BWW Reviews: LITTLE MISS SUNSHINE at the La Jolla Playhouse
The La Jolla Playhouse is presenting a world premiere musical based on the 2006 Academy Award winning film "Little Miss Sunshine". While the show had its shining moments and a cast that matched the subtlety and charm of the original sleeper hit, on the whole it needs a bit of a jump start if it's going to make it down the road to Broadway.
The story centers on the Hoover family who has seen better days. Richard (Hunter Foster) is just trying to make ends meet for his family while keeping his dream alive of being a successful motivational speaker with his "10 steps for success" along with his wife Sheryl (Jennifer Laura Thompson) who is just trying to keep her family together. A family that includes Sheryl's brother Frank (Malcolm Gets) who has just lost his job, been dumped by his boyfriend and has his own demons to work out; Grandpa (Dick Latessa) who has been kicked out of his fourth nursing home; and the kids, the silent and morose Dwayne (Taylor Trensch) and the optimistic and energetic Olive (Georgi James). So, when Olive is suddenly tapped to participate in the children's beauty pageant, Little Miss Sunshine, the family piles into Grandpa's bright yellow Volkswagen van to make a road trip from New Mexico to California in the hopes to not only help Olive win the crown but also repair their broken family.
With a book by James Lapine and music and lyrics by William Finn, you'd think this quietly charming story would be a no brainer. The problem is that the winning moments while lovely are surrounded by moments that tend to wallow in the subtlety of the piece. The opening number for example should have got all of us on board with this family but instead we were regaled by Richard's mediocre life steps. It was a song that really didn't grab us or tell us what we were in for and failed to kick off the story as it should. That tone of mediocrity kept going throughout right up to the unfortunate final moment where they inexplicably felt it necessary to sing the title of the show. Like I said, there were moments that shown through but not consistently enough.
The cast does manage however to shine in those moments. Foster is likeable as the misguided Richard who should spend less time fixing other's lives and more fixing his own. Latessa makes the cantankerous Grandpa as loveable as he can be and completely sells his "Grandpa's Advice" number. James is adorable as the unlikely beauty queen and the well known finale from the movie is even more wonderfully disturbing with the new lyrics. Trensch infuses his silent troubled teen with layers upon layers of emotion which makes his emergence even more powerful. Thompson adds a delicate grace to the Mother and her "Something Better Better Happen" almost had me in tears. Gets is glorious as the ultimately damaged Frank and had one of the best moments of the show with his jaded confrontation "How Have I Been?"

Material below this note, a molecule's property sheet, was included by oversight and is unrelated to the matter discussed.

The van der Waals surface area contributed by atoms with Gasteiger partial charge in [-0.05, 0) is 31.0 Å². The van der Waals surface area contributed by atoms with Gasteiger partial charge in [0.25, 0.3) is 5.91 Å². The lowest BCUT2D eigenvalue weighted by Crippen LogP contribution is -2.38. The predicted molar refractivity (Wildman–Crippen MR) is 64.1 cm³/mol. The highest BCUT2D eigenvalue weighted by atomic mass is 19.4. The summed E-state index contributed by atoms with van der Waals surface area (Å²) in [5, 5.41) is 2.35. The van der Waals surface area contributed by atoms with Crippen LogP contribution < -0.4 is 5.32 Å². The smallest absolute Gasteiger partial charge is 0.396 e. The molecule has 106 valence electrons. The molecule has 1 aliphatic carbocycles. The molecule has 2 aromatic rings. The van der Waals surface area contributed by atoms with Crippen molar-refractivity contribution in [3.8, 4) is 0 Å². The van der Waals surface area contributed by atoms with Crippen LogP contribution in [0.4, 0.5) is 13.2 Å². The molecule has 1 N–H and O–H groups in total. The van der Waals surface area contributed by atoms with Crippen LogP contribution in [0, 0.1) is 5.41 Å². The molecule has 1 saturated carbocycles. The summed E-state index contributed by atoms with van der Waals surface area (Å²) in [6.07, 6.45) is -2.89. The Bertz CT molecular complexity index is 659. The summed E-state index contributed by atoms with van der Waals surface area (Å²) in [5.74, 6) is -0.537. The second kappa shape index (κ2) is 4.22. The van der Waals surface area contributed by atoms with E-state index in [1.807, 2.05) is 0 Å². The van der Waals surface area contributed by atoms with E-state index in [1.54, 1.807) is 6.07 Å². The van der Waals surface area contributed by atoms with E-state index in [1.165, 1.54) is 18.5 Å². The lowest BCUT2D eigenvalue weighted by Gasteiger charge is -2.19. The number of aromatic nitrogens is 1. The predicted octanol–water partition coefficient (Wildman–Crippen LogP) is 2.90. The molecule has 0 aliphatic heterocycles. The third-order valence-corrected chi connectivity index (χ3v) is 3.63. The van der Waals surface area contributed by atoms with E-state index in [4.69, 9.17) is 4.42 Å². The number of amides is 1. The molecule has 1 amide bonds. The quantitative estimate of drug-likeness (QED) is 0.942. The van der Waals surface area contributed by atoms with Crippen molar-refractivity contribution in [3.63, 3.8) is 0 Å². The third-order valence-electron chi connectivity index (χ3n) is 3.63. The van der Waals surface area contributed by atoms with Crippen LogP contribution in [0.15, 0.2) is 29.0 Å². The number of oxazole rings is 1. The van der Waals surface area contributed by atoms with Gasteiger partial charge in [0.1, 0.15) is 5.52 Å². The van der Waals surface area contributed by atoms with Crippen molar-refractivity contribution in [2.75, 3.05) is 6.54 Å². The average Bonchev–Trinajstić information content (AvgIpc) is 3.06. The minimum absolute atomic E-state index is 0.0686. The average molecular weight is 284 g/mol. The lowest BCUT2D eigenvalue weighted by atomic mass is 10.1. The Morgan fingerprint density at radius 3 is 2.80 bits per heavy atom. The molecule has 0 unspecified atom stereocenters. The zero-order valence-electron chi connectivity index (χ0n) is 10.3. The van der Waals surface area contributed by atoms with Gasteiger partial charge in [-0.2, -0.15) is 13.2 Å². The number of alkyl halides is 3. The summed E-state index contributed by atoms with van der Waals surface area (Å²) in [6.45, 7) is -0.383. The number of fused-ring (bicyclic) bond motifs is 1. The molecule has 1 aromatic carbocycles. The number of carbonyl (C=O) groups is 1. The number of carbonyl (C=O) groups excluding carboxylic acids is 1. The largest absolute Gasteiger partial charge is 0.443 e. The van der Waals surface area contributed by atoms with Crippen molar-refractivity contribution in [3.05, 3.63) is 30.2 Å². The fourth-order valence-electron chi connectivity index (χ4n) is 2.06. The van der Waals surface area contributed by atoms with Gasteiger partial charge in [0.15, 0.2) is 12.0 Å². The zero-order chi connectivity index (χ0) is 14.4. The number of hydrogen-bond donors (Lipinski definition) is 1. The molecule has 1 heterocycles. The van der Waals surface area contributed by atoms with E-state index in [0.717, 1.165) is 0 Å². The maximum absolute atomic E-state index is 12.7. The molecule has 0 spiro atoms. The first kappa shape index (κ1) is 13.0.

If that dream team of a cast wasn't enough, Finn and Lapine wisely gave each of their hysterical ensemble members a moment in the sun. Bradley Dean, Carmen Ruby Floyd, Eliseo Roman, Andrew Samonsky, Sally Wilfert and Zakiya Young each took the small parts they were given and ran with them, almost right out of the theater as each of them brilliantly played the comedic relief to the family's "straight man".
With an ingenious scenic design from David Korins and some amazing staging by Lapine and Christopher Gattelli, this should be a sure fire hit. Unfortunately, to use a car analogy, the show started off in first, stayed in second for the majority and kept stalling out just like its iconic yellow van, forcing the cast to give it little push to get it back on the road.